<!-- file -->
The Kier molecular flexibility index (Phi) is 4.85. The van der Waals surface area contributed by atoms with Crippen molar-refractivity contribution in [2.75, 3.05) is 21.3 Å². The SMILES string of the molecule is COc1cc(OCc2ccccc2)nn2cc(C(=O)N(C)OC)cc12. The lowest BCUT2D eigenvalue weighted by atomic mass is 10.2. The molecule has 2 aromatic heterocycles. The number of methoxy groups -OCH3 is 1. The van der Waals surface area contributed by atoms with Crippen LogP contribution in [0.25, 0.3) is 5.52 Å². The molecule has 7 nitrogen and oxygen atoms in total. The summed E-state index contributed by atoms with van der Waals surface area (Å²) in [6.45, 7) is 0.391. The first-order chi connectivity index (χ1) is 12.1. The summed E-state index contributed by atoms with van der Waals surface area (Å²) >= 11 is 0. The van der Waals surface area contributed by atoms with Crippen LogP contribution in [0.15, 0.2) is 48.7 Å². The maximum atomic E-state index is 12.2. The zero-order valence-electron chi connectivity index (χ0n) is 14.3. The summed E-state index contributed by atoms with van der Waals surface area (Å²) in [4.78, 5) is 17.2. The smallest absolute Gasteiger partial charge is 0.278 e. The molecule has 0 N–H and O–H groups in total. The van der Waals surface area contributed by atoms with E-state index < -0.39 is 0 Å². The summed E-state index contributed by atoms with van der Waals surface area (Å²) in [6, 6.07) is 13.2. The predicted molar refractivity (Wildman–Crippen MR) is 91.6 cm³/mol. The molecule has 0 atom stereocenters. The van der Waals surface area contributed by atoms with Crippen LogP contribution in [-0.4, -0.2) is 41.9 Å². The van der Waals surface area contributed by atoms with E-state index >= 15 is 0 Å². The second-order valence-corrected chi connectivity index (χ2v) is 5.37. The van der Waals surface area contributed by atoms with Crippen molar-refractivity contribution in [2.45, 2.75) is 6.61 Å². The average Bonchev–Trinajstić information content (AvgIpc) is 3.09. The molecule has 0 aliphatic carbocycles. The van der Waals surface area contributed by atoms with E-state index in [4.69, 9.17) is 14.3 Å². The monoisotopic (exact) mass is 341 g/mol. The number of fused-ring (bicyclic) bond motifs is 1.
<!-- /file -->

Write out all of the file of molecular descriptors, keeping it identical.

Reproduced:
The Kier molecular flexibility index (Phi) is 4.85. The van der Waals surface area contributed by atoms with Crippen molar-refractivity contribution in [2.75, 3.05) is 21.3 Å². The SMILES string of the molecule is COc1cc(OCc2ccccc2)nn2cc(C(=O)N(C)OC)cc12. The lowest BCUT2D eigenvalue weighted by atomic mass is 10.2. The molecule has 2 aromatic heterocycles. The number of methoxy groups -OCH3 is 1. The van der Waals surface area contributed by atoms with Crippen LogP contribution in [0.25, 0.3) is 5.52 Å². The molecule has 7 nitrogen and oxygen atoms in total. The summed E-state index contributed by atoms with van der Waals surface area (Å²) in [6.45, 7) is 0.391. The first-order chi connectivity index (χ1) is 12.1. The summed E-state index contributed by atoms with van der Waals surface area (Å²) >= 11 is 0. The van der Waals surface area contributed by atoms with Crippen LogP contribution in [0.15, 0.2) is 48.7 Å². The maximum atomic E-state index is 12.2. The zero-order valence-electron chi connectivity index (χ0n) is 14.3. The summed E-state index contributed by atoms with van der Waals surface area (Å²) in [4.78, 5) is 17.2. The smallest absolute Gasteiger partial charge is 0.278 e. The molecule has 0 N–H and O–H groups in total. The van der Waals surface area contributed by atoms with E-state index < -0.39 is 0 Å². The summed E-state index contributed by atoms with van der Waals surface area (Å²) in [6, 6.07) is 13.2. The predicted molar refractivity (Wildman–Crippen MR) is 91.6 cm³/mol. The molecule has 0 atom stereocenters. The van der Waals surface area contributed by atoms with Crippen LogP contribution in [-0.4, -0.2) is 41.9 Å². The van der Waals surface area contributed by atoms with E-state index >= 15 is 0 Å². The second-order valence-corrected chi connectivity index (χ2v) is 5.37. The van der Waals surface area contributed by atoms with Crippen molar-refractivity contribution in [2.45, 2.75) is 6.61 Å². The average Bonchev–Trinajstić information content (AvgIpc) is 3.09. The molecule has 0 aliphatic carbocycles. The van der Waals surface area contributed by atoms with E-state index in [4.69, 9.17) is 14.3 Å². The monoisotopic (exact) mass is 341 g/mol. The number of fused-ring (bicyclic) bond motifs is 1.